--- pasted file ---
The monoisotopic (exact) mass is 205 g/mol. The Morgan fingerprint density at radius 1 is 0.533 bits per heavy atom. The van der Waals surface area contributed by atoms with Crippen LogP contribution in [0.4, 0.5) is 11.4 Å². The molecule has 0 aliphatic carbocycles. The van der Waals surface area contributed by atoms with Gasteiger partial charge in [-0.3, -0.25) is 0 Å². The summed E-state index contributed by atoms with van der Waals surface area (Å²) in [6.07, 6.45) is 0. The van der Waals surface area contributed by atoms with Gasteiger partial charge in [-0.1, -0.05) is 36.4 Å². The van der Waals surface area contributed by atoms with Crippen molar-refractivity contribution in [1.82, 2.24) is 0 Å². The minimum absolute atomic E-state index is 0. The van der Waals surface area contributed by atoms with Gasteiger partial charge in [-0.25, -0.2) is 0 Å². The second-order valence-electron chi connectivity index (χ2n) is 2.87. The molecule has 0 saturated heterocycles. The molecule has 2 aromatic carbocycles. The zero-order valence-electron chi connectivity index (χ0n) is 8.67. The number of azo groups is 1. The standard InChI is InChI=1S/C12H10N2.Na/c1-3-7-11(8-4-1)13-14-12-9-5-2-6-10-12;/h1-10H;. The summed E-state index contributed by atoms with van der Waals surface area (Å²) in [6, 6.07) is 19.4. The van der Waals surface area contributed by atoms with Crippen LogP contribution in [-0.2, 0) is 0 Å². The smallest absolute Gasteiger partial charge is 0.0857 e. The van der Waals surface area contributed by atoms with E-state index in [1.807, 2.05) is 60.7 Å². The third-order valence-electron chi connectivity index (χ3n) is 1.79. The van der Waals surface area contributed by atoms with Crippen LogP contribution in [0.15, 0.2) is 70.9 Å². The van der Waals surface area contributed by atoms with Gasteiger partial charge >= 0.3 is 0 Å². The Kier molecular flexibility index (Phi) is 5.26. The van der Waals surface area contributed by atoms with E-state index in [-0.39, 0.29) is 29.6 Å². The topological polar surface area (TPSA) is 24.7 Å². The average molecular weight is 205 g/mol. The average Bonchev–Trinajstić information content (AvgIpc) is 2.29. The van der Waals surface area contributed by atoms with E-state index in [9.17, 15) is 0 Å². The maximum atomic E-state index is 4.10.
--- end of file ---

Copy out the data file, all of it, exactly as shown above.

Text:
The monoisotopic (exact) mass is 205 g/mol. The Morgan fingerprint density at radius 1 is 0.533 bits per heavy atom. The van der Waals surface area contributed by atoms with Crippen LogP contribution in [0.4, 0.5) is 11.4 Å². The molecule has 0 aliphatic carbocycles. The van der Waals surface area contributed by atoms with Gasteiger partial charge in [-0.3, -0.25) is 0 Å². The summed E-state index contributed by atoms with van der Waals surface area (Å²) in [6.07, 6.45) is 0. The van der Waals surface area contributed by atoms with Gasteiger partial charge in [-0.1, -0.05) is 36.4 Å². The van der Waals surface area contributed by atoms with Crippen molar-refractivity contribution in [1.82, 2.24) is 0 Å². The minimum absolute atomic E-state index is 0. The van der Waals surface area contributed by atoms with Gasteiger partial charge in [-0.25, -0.2) is 0 Å². The second-order valence-electron chi connectivity index (χ2n) is 2.87. The molecule has 0 saturated heterocycles. The molecule has 2 aromatic carbocycles. The zero-order valence-electron chi connectivity index (χ0n) is 8.67. The number of azo groups is 1. The standard InChI is InChI=1S/C12H10N2.Na/c1-3-7-11(8-4-1)13-14-12-9-5-2-6-10-12;/h1-10H;. The summed E-state index contributed by atoms with van der Waals surface area (Å²) in [6, 6.07) is 19.4. The van der Waals surface area contributed by atoms with Crippen LogP contribution in [-0.2, 0) is 0 Å². The smallest absolute Gasteiger partial charge is 0.0857 e. The van der Waals surface area contributed by atoms with E-state index in [1.807, 2.05) is 60.7 Å². The third-order valence-electron chi connectivity index (χ3n) is 1.79. The van der Waals surface area contributed by atoms with Crippen LogP contribution in [0.15, 0.2) is 70.9 Å². The van der Waals surface area contributed by atoms with Gasteiger partial charge >= 0.3 is 0 Å². The Kier molecular flexibility index (Phi) is 5.26. The van der Waals surface area contributed by atoms with E-state index in [-0.39, 0.29) is 29.6 Å². The topological polar surface area (TPSA) is 24.7 Å². The average molecular weight is 205 g/mol. The average Bonchev–Trinajstić information content (AvgIpc) is 2.29. The van der Waals surface area contributed by atoms with E-state index in [9.17, 15) is 0 Å². The maximum atomic E-state index is 4.10.